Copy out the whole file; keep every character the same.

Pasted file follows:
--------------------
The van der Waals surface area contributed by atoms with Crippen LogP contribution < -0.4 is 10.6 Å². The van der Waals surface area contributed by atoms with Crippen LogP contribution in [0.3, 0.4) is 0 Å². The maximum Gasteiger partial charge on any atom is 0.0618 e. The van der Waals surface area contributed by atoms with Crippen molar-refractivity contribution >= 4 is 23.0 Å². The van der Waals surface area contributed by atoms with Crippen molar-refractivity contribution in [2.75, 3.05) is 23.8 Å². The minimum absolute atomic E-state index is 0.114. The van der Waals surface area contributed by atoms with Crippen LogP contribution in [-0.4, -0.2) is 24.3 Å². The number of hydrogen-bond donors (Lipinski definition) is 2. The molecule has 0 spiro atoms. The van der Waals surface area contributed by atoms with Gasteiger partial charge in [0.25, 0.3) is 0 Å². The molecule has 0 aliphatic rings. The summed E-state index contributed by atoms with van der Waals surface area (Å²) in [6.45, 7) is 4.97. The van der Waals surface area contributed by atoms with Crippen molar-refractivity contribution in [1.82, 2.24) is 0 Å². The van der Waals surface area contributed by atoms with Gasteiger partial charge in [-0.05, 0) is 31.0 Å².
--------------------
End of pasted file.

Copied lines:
The van der Waals surface area contributed by atoms with Crippen LogP contribution < -0.4 is 10.6 Å². The van der Waals surface area contributed by atoms with Crippen LogP contribution in [0.3, 0.4) is 0 Å². The maximum Gasteiger partial charge on any atom is 0.0618 e. The van der Waals surface area contributed by atoms with Crippen molar-refractivity contribution >= 4 is 23.0 Å². The van der Waals surface area contributed by atoms with Crippen molar-refractivity contribution in [2.75, 3.05) is 23.8 Å². The minimum absolute atomic E-state index is 0.114. The van der Waals surface area contributed by atoms with Crippen LogP contribution in [-0.4, -0.2) is 24.3 Å². The number of hydrogen-bond donors (Lipinski definition) is 2. The molecule has 0 spiro atoms. The van der Waals surface area contributed by atoms with Gasteiger partial charge in [0.25, 0.3) is 0 Å². The molecule has 0 aliphatic rings. The summed E-state index contributed by atoms with van der Waals surface area (Å²) in [6.45, 7) is 4.97. The van der Waals surface area contributed by atoms with Crippen molar-refractivity contribution in [1.82, 2.24) is 0 Å². The van der Waals surface area contributed by atoms with Gasteiger partial charge in [-0.05, 0) is 31.0 Å².